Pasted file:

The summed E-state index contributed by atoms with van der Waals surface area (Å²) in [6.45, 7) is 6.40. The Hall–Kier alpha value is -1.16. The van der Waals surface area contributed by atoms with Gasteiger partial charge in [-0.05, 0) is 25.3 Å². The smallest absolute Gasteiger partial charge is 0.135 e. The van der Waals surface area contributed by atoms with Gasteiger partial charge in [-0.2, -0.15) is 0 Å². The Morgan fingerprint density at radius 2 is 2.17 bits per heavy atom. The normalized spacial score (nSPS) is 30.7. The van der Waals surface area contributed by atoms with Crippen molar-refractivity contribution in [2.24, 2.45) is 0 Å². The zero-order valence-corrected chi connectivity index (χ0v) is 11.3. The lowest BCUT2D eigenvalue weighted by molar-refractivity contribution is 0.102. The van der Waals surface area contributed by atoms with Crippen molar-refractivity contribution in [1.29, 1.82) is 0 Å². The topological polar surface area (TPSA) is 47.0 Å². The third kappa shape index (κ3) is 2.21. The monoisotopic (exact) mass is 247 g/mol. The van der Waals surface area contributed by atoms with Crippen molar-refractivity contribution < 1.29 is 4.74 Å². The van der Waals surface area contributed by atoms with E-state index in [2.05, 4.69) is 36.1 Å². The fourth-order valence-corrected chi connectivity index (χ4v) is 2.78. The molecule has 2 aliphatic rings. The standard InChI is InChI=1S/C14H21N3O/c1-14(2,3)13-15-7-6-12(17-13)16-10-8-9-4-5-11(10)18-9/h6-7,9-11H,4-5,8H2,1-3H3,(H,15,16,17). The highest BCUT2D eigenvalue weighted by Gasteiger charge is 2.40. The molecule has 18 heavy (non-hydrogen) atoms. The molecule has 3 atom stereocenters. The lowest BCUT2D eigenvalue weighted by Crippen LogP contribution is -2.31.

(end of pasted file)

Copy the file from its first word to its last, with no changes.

The summed E-state index contributed by atoms with van der Waals surface area (Å²) in [6.45, 7) is 6.40. The Hall–Kier alpha value is -1.16. The van der Waals surface area contributed by atoms with Gasteiger partial charge in [-0.05, 0) is 25.3 Å². The smallest absolute Gasteiger partial charge is 0.135 e. The van der Waals surface area contributed by atoms with Gasteiger partial charge in [-0.2, -0.15) is 0 Å². The Morgan fingerprint density at radius 2 is 2.17 bits per heavy atom. The normalized spacial score (nSPS) is 30.7. The van der Waals surface area contributed by atoms with Crippen molar-refractivity contribution in [2.24, 2.45) is 0 Å². The zero-order valence-corrected chi connectivity index (χ0v) is 11.3. The lowest BCUT2D eigenvalue weighted by molar-refractivity contribution is 0.102. The van der Waals surface area contributed by atoms with Crippen molar-refractivity contribution in [1.29, 1.82) is 0 Å². The topological polar surface area (TPSA) is 47.0 Å². The third kappa shape index (κ3) is 2.21. The monoisotopic (exact) mass is 247 g/mol. The van der Waals surface area contributed by atoms with Crippen molar-refractivity contribution < 1.29 is 4.74 Å². The van der Waals surface area contributed by atoms with E-state index in [2.05, 4.69) is 36.1 Å². The fourth-order valence-corrected chi connectivity index (χ4v) is 2.78. The molecule has 2 aliphatic rings. The standard InChI is InChI=1S/C14H21N3O/c1-14(2,3)13-15-7-6-12(17-13)16-10-8-9-4-5-11(10)18-9/h6-7,9-11H,4-5,8H2,1-3H3,(H,15,16,17). The highest BCUT2D eigenvalue weighted by Gasteiger charge is 2.40. The molecule has 18 heavy (non-hydrogen) atoms. The molecule has 3 atom stereocenters. The lowest BCUT2D eigenvalue weighted by Crippen LogP contribution is -2.31.